The brand archetype can also be used as an ongoing brand management tool (after the brand is created) to help develop brand experience, engagement, and ultimately sales.
Frequently Asked Questions (FAQ)
Brand archetypes were first introduced in 1921 by Carl Jung and then later developed further by brand consulting experts Boland et al. Below are some frequently asked questions regarding brand archetypes:
What are the 12 brand archetypes?
The 12 brand archetypes are the following: hero, outlaw, innocent, explorer, creator, everyman, ruler, sage, jester, lover, caregiver, and magician. These 12 archetypes are made up of brand attributes and should be included in your branding strategy. The brand attributes are the things that help differentiate a brand from other products or services in the market. Some brand attribute examples include style, trust, excitement, sincerity, etc.
Extensive brand research should be conducted to identify the brand archetype that fits best with your brand. This brand archetype can then be used as a management and marketing tool to improve brand experience, engagement, and ultimately, sales.
Who created the 12 brand archetypes?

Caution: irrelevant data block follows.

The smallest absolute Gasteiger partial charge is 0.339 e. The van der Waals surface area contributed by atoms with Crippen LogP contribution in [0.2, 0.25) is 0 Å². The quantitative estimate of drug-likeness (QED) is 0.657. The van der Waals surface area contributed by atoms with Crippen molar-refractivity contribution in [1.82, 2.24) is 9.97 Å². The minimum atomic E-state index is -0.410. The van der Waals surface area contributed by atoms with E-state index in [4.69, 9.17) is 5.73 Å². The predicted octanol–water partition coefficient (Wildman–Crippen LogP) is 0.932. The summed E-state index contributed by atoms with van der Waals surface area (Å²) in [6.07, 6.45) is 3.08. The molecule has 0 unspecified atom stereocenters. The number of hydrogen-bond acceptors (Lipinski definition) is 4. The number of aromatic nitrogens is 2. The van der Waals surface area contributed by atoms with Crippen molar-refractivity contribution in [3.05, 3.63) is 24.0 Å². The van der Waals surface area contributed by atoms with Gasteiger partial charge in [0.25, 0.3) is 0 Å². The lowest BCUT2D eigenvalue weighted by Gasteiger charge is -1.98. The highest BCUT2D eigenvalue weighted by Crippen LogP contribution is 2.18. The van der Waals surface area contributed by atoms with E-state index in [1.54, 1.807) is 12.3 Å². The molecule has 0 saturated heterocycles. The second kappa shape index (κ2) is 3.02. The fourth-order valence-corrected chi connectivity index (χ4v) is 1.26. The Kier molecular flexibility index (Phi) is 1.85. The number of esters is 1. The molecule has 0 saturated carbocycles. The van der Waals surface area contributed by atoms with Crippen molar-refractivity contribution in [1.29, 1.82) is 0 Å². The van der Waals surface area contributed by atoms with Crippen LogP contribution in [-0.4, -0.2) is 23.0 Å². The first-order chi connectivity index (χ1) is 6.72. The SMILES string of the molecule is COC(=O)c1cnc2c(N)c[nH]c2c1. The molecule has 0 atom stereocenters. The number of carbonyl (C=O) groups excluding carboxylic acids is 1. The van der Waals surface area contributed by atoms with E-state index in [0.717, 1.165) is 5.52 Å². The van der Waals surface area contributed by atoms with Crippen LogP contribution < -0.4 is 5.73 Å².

Carl Jung was the one who devised brand archetypes. Jung created the brand archetypes to categorize brand personalities.
Brand archetypes help brand managers and brand owners figure out what kind of personality their brand has and which archetype fits best with their brand. You as a marketer can use brand archetypes to create an engaging brand experience for your customers.
How many archetypes should a brand have?
A brand should have at least one brand archetype. According to a study by Millward Brown, only 35% of the brand have one brand archetype. Every brand should have at least one brand archetype because it helps with brand positioning and brand strategy creation but also most importantly brand experience design.
What are brand archetypes used for?
Brand archetypes or personality archetypes are used for brand positioning and brand experience design. Brand archetypes are a brand's inner nature, the brand's personality that is often shared with other brands in the same industry or sector of industry. They also help you to define your brand attributes and values which help further brand strategy creation.
When would you use brand archetypes?
You should use archetypes brand at the branding strategy creation stage and brand experience design stage. Brand archetypes help you in brand positioning as they define what your brand is about, they also give you a hint on what kind of brand attributes you should aim to establish for your brand.
Creating personality archetypes helps create a higher level purpose for your brand which will benefit all stages of brand strategy creation. Brand archetypes will also help brand experience design as they define your brand attributes which brand associations may be linked to.
You will benefit from the brand archetype if you are starting with a brand strategy for a new brand or want to refresh/revamp an existing brand.